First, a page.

sex, lies, and videotape: Some Kind of Skin Flick
Flesh has rarely been as alive on-screen as it is in Steven Soderbergh’s feature debut, an intimate drama that changed the face of American independent film.
No, But I Saw the Game
In this essay originally published in the New Yorker, Roger Angell hails Ron Shelton’s comic ode to baseball as one of the few movies to capture the essence of the sport.
Dragon Inn: Poised for Battle
The martial-arts film was never the same after King Hu got his hands on it, reinventing the genre with subtle editing and dazzling choreography.
Where Credit Is Due
Josef von Sternberg may have been one of cinema’s original micromanagers, but his films are testaments to longstanding collaborations with brilliant artists and technicians.
Female Trouble: Spare Me Your Morals
John Waters’ favorite among his early works is both an assault on political correctness and a no-holds-barred expression of gay militancy.
The Devil Is in the Details
During a period when studios gave him carte blanche, Josef von Sternberg created a sublime cinematic language that shrugged off one orthodoxy after another.
El Sur: A Complete Incomplete Film
At a time when Spain was trying to leave its past behind, master filmmaker Víctor Erice transported viewers back to the post–Civil War era, examining its traumas through the eyes of a child.
Bowling for Columbine: By Any Means Necessary
A galvanizing mix of polemic and entertainment, Michael Moore’s look at the American gun obsession is as chillingly relevant today as when it was released.
Mistress of Ceremonies
Marlene Dietrich’s sexually authoritative, coolly insolent persona was the product of meticulous screen craft.
Manila in the Claws of Light: A Proletarian Inferno
Gritty realism meets Hollywood-inspired melodrama in this portrait of urban poverty, seen through the eyes of star-crossed lovers.
Midnight Cowboy: On the Fringe
John Schlesinger’s Midnight Cowboy is a milestone along several different paths of movie history, all of which converged at the majestically seedy crossroads of Times Square in the spring of 1968.
Graduation: Where Are You, Romeo?
About halfway through Cristian Mungiu’s Graduation (2016), Dr. Romeo Aldea (Adrian Titieni) finds himself in a patch of woods in the middle of the night, crying. It’s a surprisingly vulnerable moment for a protagonist who is usually all business.…
Beyond the Hills: Offscreen Cinema
Drawing as much from the horror-movie canon as from religious iconography, Cristian Mungiu provoked the ire of the Orthodox Church with this unrelenting account of a real-life exorcism.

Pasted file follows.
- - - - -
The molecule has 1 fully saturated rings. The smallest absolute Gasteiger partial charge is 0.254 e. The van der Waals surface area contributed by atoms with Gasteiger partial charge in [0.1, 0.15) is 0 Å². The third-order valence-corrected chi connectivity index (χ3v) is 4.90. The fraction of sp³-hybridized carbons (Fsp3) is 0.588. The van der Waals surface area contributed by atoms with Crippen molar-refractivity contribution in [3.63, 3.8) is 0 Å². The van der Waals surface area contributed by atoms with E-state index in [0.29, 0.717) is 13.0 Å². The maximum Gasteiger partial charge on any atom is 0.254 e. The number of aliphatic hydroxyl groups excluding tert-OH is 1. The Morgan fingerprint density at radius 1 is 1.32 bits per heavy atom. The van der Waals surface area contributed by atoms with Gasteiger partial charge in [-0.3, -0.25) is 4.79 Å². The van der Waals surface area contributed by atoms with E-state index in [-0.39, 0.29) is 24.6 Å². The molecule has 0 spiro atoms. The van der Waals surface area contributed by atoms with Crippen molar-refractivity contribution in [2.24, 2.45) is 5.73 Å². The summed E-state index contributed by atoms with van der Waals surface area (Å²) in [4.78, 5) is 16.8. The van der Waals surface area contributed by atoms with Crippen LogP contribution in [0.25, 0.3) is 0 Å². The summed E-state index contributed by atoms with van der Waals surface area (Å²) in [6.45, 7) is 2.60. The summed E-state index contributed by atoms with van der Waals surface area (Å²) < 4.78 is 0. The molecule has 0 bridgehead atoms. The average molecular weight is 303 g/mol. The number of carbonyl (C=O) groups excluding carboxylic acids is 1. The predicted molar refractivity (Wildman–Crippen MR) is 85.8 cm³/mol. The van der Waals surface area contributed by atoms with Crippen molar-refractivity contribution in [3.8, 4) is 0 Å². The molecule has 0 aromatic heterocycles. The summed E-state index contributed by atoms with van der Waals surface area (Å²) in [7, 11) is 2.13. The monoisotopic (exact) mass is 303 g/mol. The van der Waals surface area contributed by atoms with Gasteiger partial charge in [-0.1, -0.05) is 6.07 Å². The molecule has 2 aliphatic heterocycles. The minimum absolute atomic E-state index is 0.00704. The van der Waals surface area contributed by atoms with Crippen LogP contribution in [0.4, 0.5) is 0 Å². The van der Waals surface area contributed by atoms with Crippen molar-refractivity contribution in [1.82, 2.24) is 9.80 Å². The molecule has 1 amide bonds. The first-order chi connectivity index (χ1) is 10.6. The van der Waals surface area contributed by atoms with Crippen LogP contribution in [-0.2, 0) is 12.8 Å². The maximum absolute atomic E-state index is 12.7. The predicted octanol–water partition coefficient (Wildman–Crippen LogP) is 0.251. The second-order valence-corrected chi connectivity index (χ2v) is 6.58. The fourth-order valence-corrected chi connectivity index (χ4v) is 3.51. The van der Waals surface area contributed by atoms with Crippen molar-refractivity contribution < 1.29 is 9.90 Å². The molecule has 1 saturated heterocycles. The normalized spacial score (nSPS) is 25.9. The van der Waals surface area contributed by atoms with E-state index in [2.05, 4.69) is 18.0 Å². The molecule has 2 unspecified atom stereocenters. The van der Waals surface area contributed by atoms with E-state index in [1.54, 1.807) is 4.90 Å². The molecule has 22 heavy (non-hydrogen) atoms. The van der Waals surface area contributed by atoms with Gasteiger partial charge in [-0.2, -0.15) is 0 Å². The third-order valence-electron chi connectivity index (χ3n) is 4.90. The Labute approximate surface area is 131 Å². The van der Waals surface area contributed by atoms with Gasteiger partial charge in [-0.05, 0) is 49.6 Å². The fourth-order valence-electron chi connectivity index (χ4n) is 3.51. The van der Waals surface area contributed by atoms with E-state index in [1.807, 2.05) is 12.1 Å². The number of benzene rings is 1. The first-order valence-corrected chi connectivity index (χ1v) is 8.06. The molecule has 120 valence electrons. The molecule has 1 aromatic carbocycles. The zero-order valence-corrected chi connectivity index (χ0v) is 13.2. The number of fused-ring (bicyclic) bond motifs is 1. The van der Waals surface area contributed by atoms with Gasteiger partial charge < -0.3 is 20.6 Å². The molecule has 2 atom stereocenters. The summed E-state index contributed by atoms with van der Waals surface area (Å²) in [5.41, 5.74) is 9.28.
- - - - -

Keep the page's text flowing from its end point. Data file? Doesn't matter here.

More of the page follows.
Dead Man: Earth, Wind, and Fire
Improvising to Jim Jarmusch’s film in real time, Neil Young created a rich parallel environment that sounds like a force of nature.
The Other Side of Hope: No-Home Movie
In the singular world of Finnish filmmaker Aki Kaurismäki, auteurist homage and social consciousness are joined by some of the most lovingly filmed dogs in contemporary cinema.
Moonrise: Dark of the Moon
In his uncharacteristic final masterpiece, the great Hollywood melodramatist Frank Borzage approaches the shadowy violence of film noir with his unique brand of romanticism.
Dead Man: Blake in America
What do we mean when we say a narrative film is poetic? The answer lies in this visionary western from director Jim Jarmusch.
The Awful Truth: Divorce, McCarey Style
With a mix of improvisation, balletic physicality, and slapstick humor, Hollywood master Leo McCarey crafted the most sublime of screwball comedies.
The Virgin Suicides: “They Hadn’t Heard Us Calling”
Sofia Coppola lets us behind closed doors in ways that are beyond the imagining of the novel’s boy narrators.
The Color of Pomegranates: Parajanov Unbound
Soviet filmmaker Sergei Parajanov explored his Transcaucasian roots in this visually spectacular and wonderfully strange ode to the Armenian poet Sayat-Nova.
Eclipse Series 46: Ingrid Bergman’s Swedish Years
Ingrid Bergman’s work in her native Sweden was an early showcase for her dazzlingly precocious talent and emotional depth.
Now You Has King of Jazz
This spectacular and technically ambitious Hollywood musical is a priceless window onto American pop culture’s view of itself in the 1930s.
Women in Love: Bohemian Rhapsody
At the height of his career, Ken Russell brought D. H. Lawrence’s classic exploration of human sexuality to the screen with frank eroticism and visual panache.